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Mark Carney

Mark Carney
Carney in 2015
Governor of the Bank of England
In office
July 1, 2013 – March 15, 2020
Appointed byGeorge Osborne
Preceded byMervyn King
Succeeded byAndrew Bailey
Chair of the Financial Stability Board
In office
November 4, 2011 – November 26, 2018
Preceded byMario Draghi
Succeeded byRandal Quarles
8th Governor of the Bank of Canada
In office
February 1, 2008 – June 3, 2013
Appointed byStephen Harper
Preceded byDavid Dodge
Succeeded byStephen Poloz
Personal details
Mark Joseph Carney

(1965-03-16) March 16, 1965 (age 59)
Fort Smith, Northwest Territories, Canada
  • Canada
  • United Kingdom
  • Ireland
Political partyLiberal
Diana Fox
(m. 1994)
EducationHarvard University (BA)
St Peter's College, Oxford (MPhil)
Nuffield College, Oxford (DPhil)

Mark Joseph Carney OC (born March 16, 1965) is a Canadian economist and banker who was the governor of the Bank of Canada from 2008 to 2013 and the governor of the Bank of England from 2013 to 2020. He is chairman, and head of impact investing at Brookfield Asset Management since 2020, and was named chairman of Bloomberg Inc., parent company of Bloomberg L.P., in 2023. He was the chair of the Financial Stability Board from 2011 to 2018. Prior to his governorships, Carney worked at Goldman Sachs as well as the Department of Finance Canada. He also serves as the UN Special Envoy for Climate Action and Finance.[2]

Early life and education

Carney was born on March 16, 1965, in Fort Smith, Northwest Territories,[3][4] the son of Verlie Margaret (née Kemper) and Robert James Martin Carney.[5][6][7]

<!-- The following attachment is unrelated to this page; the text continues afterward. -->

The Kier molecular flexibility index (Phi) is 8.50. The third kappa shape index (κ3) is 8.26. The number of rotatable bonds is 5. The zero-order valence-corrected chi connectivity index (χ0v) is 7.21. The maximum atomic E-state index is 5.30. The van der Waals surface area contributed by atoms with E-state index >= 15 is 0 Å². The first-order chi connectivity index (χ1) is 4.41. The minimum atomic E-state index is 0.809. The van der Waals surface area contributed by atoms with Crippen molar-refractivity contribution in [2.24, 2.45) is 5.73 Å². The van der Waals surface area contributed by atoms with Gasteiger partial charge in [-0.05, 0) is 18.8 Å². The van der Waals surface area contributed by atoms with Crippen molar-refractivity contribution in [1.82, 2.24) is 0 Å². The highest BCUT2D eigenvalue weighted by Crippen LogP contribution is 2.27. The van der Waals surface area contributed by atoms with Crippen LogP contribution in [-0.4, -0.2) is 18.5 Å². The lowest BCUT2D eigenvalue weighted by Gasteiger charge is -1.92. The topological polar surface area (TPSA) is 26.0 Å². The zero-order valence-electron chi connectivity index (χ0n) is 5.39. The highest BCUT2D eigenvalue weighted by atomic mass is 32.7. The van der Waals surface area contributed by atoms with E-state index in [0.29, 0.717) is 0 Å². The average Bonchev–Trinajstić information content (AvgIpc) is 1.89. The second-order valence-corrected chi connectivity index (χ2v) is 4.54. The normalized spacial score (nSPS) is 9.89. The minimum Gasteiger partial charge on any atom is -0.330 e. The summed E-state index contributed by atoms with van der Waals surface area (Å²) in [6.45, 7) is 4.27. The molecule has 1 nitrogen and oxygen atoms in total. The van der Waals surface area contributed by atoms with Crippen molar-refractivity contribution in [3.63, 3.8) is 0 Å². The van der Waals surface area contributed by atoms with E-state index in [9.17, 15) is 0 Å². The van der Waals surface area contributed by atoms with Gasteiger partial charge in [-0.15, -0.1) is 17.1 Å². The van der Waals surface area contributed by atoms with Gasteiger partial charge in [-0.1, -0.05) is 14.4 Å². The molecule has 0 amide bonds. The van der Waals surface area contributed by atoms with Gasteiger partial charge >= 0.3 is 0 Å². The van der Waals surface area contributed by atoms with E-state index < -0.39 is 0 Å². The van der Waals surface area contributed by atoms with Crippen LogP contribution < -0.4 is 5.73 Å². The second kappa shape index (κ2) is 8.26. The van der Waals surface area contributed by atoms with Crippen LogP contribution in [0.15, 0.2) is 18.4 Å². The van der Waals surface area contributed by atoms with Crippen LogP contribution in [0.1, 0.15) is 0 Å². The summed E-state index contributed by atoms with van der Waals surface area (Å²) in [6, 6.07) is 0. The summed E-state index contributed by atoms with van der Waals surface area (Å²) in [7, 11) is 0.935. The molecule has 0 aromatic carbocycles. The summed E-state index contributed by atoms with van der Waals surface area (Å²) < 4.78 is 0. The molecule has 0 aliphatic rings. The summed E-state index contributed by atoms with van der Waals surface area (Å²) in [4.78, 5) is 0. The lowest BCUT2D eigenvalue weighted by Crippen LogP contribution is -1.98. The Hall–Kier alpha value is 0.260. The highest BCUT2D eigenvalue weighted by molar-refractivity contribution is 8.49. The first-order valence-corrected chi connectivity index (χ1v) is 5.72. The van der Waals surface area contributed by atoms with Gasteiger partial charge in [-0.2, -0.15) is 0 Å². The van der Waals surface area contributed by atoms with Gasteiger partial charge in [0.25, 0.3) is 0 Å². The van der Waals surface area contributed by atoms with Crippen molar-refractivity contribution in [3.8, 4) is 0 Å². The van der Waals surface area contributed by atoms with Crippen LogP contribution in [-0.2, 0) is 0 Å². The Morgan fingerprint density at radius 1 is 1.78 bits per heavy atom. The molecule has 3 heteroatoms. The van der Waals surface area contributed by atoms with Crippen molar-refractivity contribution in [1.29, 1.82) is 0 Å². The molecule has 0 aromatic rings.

When Carney was six, his family moved to Edmonton, Alberta.[4] Carney has three siblings — an older brother and sister, Seán and Brenda, and a younger brother Brian.[4][7] Carney attended St. Francis Xavier High School, Edmonton,[8] before studying at Harvard University.[4][9]

Carney graduated from Harvard in 1988 with a bachelor's degree with high honours in economics,[4] before postgraduate studies at the University of Oxford at St Peter's College and Nuffield College, receiving master's and doctoral degrees in the same field in 1993 and 1995, respectively.[9][10] The title of his DPhil thesis is The Dynamic Advantage of Competition.[11]


Goldman Sachs

Carney spent 13 years at Goldman Sachs[12] and worked in their Boston, London, New York City, Tokyo, and Toronto offices.[13] His progressively more senior positions included: co-head of sovereign risk; executive director, emerging debt capital markets; and managing director, investment banking. He worked on South Africa's post-apartheid venture into international bond markets, and was involved in Goldman's work with the 1998 Russian financial crisis.[4]

In 2003, Carney left Goldman Sachs to join the Bank of Canada as a deputy governor.[14] One year later, he was recruited to join the Department of Finance Canada as senior associate deputy minister, beginning that role on November 15, 2004.[15]

Department of Finance

From November 2004 to October 2007, Carney was the senior associate deputy minister and G7 deputy in the Canadian Finance Department. He served under two finance ministers: Ralph Goodale, a Liberal and Jim Flaherty, a Conservative. During this time Carney oversaw the Government of Canada's controversial plan to tax income trusts at source.[16] Carney was also the lead on the federal government's profitable sale of its 19 percent stake in Petro-Canada.[17][18]

Governor of the Bank of Canada

In November 2007, it was announced that Carney would be appointed Governor of the Bank of Canada. He immediately left his position at the Department of Finance to serve as an advisor to the outgoing governor, David Dodge, before formally assuming Dodge's position on February 1, 2008.[19] Carney was selected over Paul Jenkins, the senior deputy governor, who had been considered the front-runner to succeed Dodge.[20]

Carney took on this role at the beginning of the 2007 global financial crisis. At the time of his appointment, Carney was the youngest central bank governor among the G8 and G20.[21]

Financial crisis

Carney's actions as Governor of the Bank of Canada are said to have played a major role in helping Canada avoid the worst impacts of the financial crisis.[22][23]